If the Supreme Court strikes down Roe v. Wade, as a leaked draft opinion suggests it will, about half the states are expected to ban abortion immediately. That will leave many women desperate for a workaround. And “medication abortion” will be their best option.
Decades of research show the two-drug combination of mifepristone, which blocks a hormone crucial to the progress of a pregnancy, and misoprostol, which causes contractions and empties the uterus, is safe and effective. And it already accounts for more than half of American abortions.
But accessing the pills in a post-Roe world will be tricky. Women in states that bar abortion will have to go through international nonprofits like Aid Access, which the Food and Drug Administration has attempted to shut down. Or they’ll have to drive across state lines, pull over to the side of the road to dial into a telemedicine appointment with a physician, get approved, book a motel, and wait for pills to arrive by mail.
That’s a pricey and onerous process, especially for low-income women. And delayed access to the pills can present real problems: Women are only eligible to take them in the first 10 weeks of their pregnancies.
But there is a way to improve access: Make the pills available for over-the-counter sale. That way, women in antiabortion states could ask friends or family members in neighboring states to visit a pharmacy or grocery store, grab the two-drug combination off the shelf, and send it along. Or, if time was a concern, they could drive across state lines themselves and make a quick purchase.
Women in states that keep abortion legal would benefit, too, from over-the-counter sale. The pills, on their own, cost as little as $60. But getting a medication abortion through a clinic costs about $500 on average.
The FDA would have to approve the switch from prescription to over-the-counter sale. And no one expects that anytime soon. The regulatory process is rigorous. And abortion politics are fraught.
But the case for over-the-counter sale is already quite strong. Not only is medication abortion safe and effective, but there is also mounting evidence that tight restrictions on dispersal of the pills aren’t necessary.
Before the pandemic, women had to meet with a physician in person before getting the pills — and they typically had an ultrasound and pelvic exam. But research shows that even after the FDA temporarily relaxed its rules and allowed telemedicine visits because of COVID-19, the safety and efficacy of the pills remained high. And in December, the agency moved to permanently lift the requirement for in-person visits.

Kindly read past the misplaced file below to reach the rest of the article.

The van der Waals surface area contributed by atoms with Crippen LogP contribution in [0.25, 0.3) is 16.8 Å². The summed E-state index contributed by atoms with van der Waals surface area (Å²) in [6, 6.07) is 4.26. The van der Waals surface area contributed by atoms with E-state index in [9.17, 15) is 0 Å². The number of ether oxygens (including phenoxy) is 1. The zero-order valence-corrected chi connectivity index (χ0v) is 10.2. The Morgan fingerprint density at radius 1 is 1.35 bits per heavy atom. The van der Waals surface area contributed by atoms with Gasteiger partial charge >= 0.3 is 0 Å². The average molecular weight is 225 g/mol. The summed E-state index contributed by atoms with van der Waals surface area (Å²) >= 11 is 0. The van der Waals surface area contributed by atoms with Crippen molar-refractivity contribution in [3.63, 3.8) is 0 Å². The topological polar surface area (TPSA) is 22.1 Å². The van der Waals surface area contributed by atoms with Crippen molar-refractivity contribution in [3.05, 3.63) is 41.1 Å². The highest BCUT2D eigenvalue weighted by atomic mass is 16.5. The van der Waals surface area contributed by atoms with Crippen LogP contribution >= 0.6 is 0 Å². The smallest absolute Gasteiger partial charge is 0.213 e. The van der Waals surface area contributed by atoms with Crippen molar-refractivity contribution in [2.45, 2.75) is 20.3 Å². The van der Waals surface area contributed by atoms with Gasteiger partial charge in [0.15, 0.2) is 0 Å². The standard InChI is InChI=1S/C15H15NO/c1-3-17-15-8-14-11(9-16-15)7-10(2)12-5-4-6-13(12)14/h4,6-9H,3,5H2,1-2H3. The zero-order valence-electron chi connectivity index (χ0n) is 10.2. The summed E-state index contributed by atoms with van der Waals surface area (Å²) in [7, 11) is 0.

Cutting out the doctor altogether is something else. But early research led by the Advancing New Standards in Reproductive Health group at the University of California, San Francisco, suggests that wouldn’t be a problem.
One critical question for the FDA would be how well equipped women are to measure the length of their own pregnancies — and determine whether they meet the 10-week threshold for taking the pills. A study published in December by researchers at Advancing New Standards and several other organizations shows that women seeking abortions at seven clinics across the country were highly successful at gauging the length of their own pregnancies. A separate study, published last week, tested a mock over-the-counter label for abortion pills and found a high degree of comprehension.
Daniel Grossman, a professor of obstetrics, gynecology, and reproductive sciences at the University of California, San Francisco, who directs Advancing New Standards, says more research aligned with FDA standards is in the works. “The reason we’re doing this research is to demonstrate proof of concept — that these medications are actually appropriate for [over-the-counter] sale,” Grossman said.
It would be up to the company that sells mifepristone in the United States, Danco Laboratories, to initiate the formal process with the FDA, though. And a spokeswoman for Danco told the Globe editorial board the company has no plans, at present, to pursue over-the-counter sale. She left the door open for a future application, though, saying the research out of Advancing New Standards represents an important start.
And starts are important. As the shock over the leaked Supreme Court draft begins to wear off and the reality of the new, long-slog fight over abortion access sinks in, it’s clear that emergency support for American women who lose the right to choose will not be enough. Ambitious, long-term plans for expanding access will be vital too.
Editorials represent the views of the Boston Globe Editorial Board. Follow us @GlobeOpinion.